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Illustrated manuscripts light up a distant time Heavenly illumination from Armenia

August 28, 1994|By John Dorsey | John Dorsey,Sun Art Critic

The greatest of all Armenian illustrators was T'oros Roslin. His "Gospels of T'oros the Priest" (1262), also from the Walters, "is the most densely illustrated of [Roslin's seven] signed works and one of the most innovative in its illuminations," according to Mathews. And Wieck calls this manuscript "the best example of the classical style," with its "attenuated, elegant figures, beautiful wet drapery style, subtle coloring and wonderful gestures." Such characteristics are evident in T'oros' illustration of the "Presentation" from the Walters manuscript.

The period of the Cilician kingdom overlapped a 13th- to 15th-century period of Georgian, Turkish and Mongol rule in the Armenian homeland. From this period, the exhibit includes the 14th-century "Gladzor Gospels" (1300-1307) from the monastery of Gladzor, which has no fewer than 55 narrative miniatures depicting the life of Christ by five different artists. And because the book has been taken out of its binding for conservation, 38 of its leaves will be shown separately.

If the Cilician kingdom was Western-influenced, the Armenian homeland was influenced by the East, as shown in another Walters manuscript, the "Gospels from Khizan" (1455), illuminated by the priest Khach'atur. In the rendition of the

"Holy Women at the Tomb," the angel toward the bottom of the scene wears contemporary, Islamic-influenced trousers and boots.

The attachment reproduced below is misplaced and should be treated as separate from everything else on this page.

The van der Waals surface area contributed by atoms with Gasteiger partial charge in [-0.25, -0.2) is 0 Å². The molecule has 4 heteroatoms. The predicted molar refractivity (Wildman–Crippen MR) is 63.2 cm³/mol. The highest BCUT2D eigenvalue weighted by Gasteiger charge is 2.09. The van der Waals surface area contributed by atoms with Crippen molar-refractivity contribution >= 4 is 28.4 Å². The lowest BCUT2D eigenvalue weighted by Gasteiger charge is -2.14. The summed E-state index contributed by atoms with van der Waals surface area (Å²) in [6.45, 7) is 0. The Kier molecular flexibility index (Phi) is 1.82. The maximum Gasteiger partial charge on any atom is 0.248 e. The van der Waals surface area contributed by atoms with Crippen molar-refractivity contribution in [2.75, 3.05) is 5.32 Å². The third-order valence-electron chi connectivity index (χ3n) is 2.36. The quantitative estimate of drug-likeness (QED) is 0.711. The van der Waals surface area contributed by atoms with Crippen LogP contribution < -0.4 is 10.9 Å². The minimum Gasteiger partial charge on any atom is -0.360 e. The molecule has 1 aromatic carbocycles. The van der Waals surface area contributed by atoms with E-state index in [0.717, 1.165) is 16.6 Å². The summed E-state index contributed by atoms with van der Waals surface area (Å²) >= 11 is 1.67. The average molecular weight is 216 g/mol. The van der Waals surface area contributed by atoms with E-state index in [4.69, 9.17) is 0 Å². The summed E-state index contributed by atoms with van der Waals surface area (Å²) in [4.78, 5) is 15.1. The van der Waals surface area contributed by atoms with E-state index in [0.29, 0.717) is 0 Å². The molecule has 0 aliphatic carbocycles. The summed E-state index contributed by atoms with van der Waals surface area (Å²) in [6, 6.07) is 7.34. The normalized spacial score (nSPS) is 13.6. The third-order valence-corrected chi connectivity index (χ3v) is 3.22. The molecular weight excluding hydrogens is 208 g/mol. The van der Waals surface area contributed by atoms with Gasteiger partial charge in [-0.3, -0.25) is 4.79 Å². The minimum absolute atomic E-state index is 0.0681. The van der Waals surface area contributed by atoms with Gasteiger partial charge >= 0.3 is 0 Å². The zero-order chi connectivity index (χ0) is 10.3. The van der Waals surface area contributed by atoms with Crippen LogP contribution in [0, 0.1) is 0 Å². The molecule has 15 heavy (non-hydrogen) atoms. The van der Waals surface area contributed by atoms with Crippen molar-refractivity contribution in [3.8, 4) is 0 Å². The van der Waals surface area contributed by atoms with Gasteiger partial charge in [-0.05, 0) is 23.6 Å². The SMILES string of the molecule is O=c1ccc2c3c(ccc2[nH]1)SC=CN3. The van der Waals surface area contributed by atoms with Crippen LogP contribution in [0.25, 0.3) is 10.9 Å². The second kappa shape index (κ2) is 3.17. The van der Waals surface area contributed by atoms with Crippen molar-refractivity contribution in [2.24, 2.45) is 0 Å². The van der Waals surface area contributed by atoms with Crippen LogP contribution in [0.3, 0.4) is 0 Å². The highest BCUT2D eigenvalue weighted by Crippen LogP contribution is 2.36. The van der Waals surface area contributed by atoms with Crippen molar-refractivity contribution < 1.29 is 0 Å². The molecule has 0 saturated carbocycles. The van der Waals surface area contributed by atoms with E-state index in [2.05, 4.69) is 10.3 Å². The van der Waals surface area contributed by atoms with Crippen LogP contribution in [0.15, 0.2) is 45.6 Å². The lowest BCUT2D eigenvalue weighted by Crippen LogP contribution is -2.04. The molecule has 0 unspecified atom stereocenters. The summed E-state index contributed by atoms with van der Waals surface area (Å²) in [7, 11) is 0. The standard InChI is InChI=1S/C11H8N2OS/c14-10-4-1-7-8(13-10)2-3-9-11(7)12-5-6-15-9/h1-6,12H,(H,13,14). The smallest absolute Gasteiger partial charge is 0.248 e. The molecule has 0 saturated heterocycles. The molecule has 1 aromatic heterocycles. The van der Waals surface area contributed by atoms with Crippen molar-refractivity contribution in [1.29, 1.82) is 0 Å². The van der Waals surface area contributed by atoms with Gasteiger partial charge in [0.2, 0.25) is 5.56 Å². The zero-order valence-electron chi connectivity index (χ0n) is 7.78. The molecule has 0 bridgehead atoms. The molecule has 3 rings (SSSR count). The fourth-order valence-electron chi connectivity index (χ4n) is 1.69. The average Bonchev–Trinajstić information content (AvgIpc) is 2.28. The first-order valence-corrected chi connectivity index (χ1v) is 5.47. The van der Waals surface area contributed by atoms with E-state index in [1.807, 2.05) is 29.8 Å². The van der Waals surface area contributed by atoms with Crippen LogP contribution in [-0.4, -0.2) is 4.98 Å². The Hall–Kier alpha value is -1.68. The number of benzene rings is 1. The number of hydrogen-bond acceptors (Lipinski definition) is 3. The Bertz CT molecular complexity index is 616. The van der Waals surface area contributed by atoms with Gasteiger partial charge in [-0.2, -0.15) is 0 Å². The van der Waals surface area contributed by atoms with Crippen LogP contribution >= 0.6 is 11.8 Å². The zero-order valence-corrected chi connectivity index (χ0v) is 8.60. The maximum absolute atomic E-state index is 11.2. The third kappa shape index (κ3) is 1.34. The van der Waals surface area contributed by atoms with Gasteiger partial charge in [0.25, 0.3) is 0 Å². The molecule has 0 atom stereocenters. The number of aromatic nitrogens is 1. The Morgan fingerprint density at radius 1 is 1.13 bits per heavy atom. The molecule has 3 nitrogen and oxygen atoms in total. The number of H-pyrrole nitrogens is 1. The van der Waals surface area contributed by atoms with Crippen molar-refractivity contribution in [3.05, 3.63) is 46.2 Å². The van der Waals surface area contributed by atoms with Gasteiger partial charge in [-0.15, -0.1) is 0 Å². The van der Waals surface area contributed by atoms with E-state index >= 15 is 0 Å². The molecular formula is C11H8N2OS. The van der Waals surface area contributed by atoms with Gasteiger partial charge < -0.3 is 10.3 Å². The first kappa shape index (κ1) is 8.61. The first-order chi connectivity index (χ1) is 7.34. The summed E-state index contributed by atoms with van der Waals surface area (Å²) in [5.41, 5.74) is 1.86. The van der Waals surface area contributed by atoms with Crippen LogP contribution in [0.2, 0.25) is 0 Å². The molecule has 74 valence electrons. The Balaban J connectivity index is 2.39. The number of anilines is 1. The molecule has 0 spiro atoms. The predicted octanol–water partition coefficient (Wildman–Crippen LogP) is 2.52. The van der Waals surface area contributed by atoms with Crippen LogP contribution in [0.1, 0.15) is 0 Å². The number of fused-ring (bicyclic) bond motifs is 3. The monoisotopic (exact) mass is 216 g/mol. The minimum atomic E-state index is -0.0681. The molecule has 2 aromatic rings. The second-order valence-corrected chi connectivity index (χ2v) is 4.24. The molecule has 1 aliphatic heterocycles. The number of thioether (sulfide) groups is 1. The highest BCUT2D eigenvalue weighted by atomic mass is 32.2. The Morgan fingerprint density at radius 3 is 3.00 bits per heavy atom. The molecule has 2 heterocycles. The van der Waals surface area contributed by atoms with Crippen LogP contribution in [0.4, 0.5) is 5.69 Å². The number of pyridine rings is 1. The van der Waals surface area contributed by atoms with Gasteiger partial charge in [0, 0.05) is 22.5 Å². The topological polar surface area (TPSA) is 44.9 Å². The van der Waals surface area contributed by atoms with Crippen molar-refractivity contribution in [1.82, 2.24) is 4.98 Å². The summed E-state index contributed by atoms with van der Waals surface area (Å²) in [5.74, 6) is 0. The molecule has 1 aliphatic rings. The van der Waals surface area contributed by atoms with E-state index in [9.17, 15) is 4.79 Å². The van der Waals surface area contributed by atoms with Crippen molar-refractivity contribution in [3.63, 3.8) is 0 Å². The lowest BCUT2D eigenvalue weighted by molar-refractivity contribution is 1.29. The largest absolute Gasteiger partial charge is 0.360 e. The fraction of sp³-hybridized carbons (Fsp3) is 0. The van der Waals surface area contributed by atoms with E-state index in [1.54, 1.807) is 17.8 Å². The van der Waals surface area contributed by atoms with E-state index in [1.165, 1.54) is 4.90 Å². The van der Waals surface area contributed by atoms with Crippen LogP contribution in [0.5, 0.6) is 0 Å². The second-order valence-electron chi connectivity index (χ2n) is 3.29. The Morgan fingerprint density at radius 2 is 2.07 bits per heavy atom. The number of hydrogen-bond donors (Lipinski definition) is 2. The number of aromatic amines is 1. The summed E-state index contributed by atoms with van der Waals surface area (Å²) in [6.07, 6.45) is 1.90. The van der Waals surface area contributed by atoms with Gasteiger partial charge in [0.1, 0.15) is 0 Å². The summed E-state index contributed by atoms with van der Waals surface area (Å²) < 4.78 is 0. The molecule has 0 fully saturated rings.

"Booted figures in loose-fitting trousers reappear throughout the manuscript," writes Mathews. "In the Nativity, even the Virgin is wearing culottes and boots." Elsewhere, "Details like the slanted eyes of the evangelists, the overall patterning of the pages, and the turbaned figures of the guests at the Wedding Feast at Cana and of Pilate are indicative of the influence of Islamic art on Khach'atur who worked in a time when Armenia was under Islamic domination."

In the final period of the show, the 15th to 18th centuries, Armenia was divided between the Ottoman empire in the West and the Safavid empire in the East. Major influences of the period came from the Ottoman capital of Constantinople and the Safavid capital of Isfahan.

Long figures and bright colors are among the characteristics of the Isfahan style, as in Mesrop of Khizan's 1615 "Gospels," with its illustration of St. John encircled by a bright yellow, undulating line. The more Western-oriented Constantinople style can be seen in the metal bindings of some of the period's manuscripts. One of the silver covers of a 17th-century hymnal from Kayseri (or Caesarea) has a depiction of "Three Young Men in the Fiery Furnace" taken directly from a woodcut in a Bible printed in Amsterdam in 1666.

But why were Armenian illuminated manuscripts still being made in the 17th century, long after the invention of printing?

"The middle ages lasted 300 years longer in Armenia than in the West," says Wieck. "The Turkish overlords would not allow people to have printing presses, so they had to continue to produce [books] by hand in these medieval traditions."

That hard work was fortunate, for it gave the world three more centuries of Armenian manuscripts.

ART SHOW

What: "Treasures in Heaven: Armenian Illuminated Manuscripts"

Where: The Walters Art Gallery, 600 N. Charles St.

When: 11 a.m. to 5 p.m. Tuesdays through Sundays, through Oct. 23

Admission: $4 adults, $3 seniors, students and 18 and under free

$ Call: (410) 547-9000

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